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Missing Blacktober? There’s a Zine for That!

Blacktober Zine

October is a month where many creatives participate in various 31-day challenges. I use the term challenge loosely since there’s no pressure to turn something in every day (thank goodness, lol). #Blacktober was created for a similar purpose, with illustrators Cel C. and Céli coming up with the idea and graphic designer AppleWIfey creating the images. It’s entirely unfair that I can no longer scroll my Twitter feed and see amazing Black art on a daily basis.

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Okay, that’s not entirely true, I do see amazing art by Black artists fairly regularly because I follow a bunch of them, but there was something truly magical about #Blacktober and getting daily art posts of fanart and original characters. Especially this year. I know we talk a lot about how exhausting 2020 has been, but Black artists have been dealing with a lot. I touched on it in this “Dear White People” piece and I will, wholeheartedly, say it again: only mattering when one of us is trending after being killed, footage being shared without any regard to our mental health, is painful.

This year, however, had an extra sprinkle of salt on our wounds as companies jumped into #BlackLivesMatter with promises of doing better representation wise, encouraging artists to share their portfolios, but, well, let’s just say it’s been pretty quiet since that summer.

Only being interested when we’re suffering is a level of malicious I can’t begin to explain. For me, #Blacktober was a reminder to not only celebrate our joy, but to create joy, and that it was okay to participate in something other than explaining, again, why something was harmful to us.

While #Blacktober is, technically, over, Cel C. has put together a zine with over 200 artists sharing their work and their heartfelt messages on the importance of the hashtag.

Did I mention that the zine is free??? That’s right, it costs zero dollars to soak in the melanated perfection, but hey, if you can toss some coins, there’s a “name a fair price” option on the download link. Cel C. has also curated this thread here so people can support the artists who are featured in the zine.

I reached out to Cel. C to ask what made them put this zine together. Here’s what they had to say:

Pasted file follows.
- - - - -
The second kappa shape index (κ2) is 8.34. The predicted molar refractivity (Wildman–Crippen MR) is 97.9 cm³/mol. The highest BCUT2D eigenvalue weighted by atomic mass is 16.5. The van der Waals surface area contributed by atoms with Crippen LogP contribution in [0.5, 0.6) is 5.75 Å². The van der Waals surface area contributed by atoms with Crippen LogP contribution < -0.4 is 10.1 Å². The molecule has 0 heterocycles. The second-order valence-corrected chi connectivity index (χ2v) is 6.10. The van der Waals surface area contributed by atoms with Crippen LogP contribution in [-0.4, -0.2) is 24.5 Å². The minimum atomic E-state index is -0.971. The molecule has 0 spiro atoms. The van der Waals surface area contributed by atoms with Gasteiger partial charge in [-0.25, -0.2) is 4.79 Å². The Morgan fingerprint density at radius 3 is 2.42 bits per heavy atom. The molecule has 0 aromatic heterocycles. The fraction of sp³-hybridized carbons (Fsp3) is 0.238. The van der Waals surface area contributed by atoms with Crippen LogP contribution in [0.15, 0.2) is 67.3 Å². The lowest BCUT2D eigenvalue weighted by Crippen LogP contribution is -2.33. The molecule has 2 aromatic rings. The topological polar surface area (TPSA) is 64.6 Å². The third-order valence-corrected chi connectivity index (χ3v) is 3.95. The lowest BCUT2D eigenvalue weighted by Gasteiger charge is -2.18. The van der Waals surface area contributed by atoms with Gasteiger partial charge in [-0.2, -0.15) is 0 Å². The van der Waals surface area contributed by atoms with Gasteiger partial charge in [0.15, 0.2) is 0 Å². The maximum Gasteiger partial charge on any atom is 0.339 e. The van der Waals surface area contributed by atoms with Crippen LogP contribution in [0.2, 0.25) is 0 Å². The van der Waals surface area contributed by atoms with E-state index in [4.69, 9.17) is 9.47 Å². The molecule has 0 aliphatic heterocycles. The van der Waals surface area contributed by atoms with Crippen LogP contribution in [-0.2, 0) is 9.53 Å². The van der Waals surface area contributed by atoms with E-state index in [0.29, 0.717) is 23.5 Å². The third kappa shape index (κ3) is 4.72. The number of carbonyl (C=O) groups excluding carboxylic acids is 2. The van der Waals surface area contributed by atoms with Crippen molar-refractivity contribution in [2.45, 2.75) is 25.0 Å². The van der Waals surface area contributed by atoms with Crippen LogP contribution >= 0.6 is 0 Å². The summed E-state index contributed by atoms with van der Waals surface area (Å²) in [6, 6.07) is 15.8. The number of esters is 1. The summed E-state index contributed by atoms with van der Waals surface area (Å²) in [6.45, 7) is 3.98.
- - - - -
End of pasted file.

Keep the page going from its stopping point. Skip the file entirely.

It was to have a recap and just kinda remind everyone why Blacktober was started in the first place. It wasn’t to be a movement or a statement, it was meant for Black creatives to have fun after all we’ve dealt with this year. Throughout the zine, I wanted to showcase people’s creativity and happiness in creating characters who look like them.

It’s no secret that representation matters, and always will matter when it comes to the media we consume. Unfortunately, there’s always going to be someone who takes issue with it. This project reminded me to focus on the positive and acknowledge it more than I acknowledge the negatives. It’s so easy to lose yourself in the bad takes and there’s this overwhelming narrative to educate absolutely everyone, otherwise, you’re not making an effort for real change. But … look. I’m tired, okay? So it was refreshing to see a hashtag amongst the numerous tragic Black ones this year that said, “I’m tired, too, so let’s just draw some stuff.”

As for what the future holds for #Blacktober? You best believe it’ll be back in 2021!

Until then, I’ll be here, in my happy place, scrolling through the zine.

(Image: Apple WIfey)

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Author

Briana Lawrence
Briana (she/her - bisexual) is trying her best to cosplay as a responsible adult. Her writing tends to focus on the importance of representation, whether it’s through her multiple book series or the pieces she writes. After de-transforming from her magical girl state, she indulges in an ever-growing pile of manga, marathons too much anime, and dedicates an embarrassing amount of time to her Animal Crossing pumpkin patch (it's Halloween forever, deal with it Nook)

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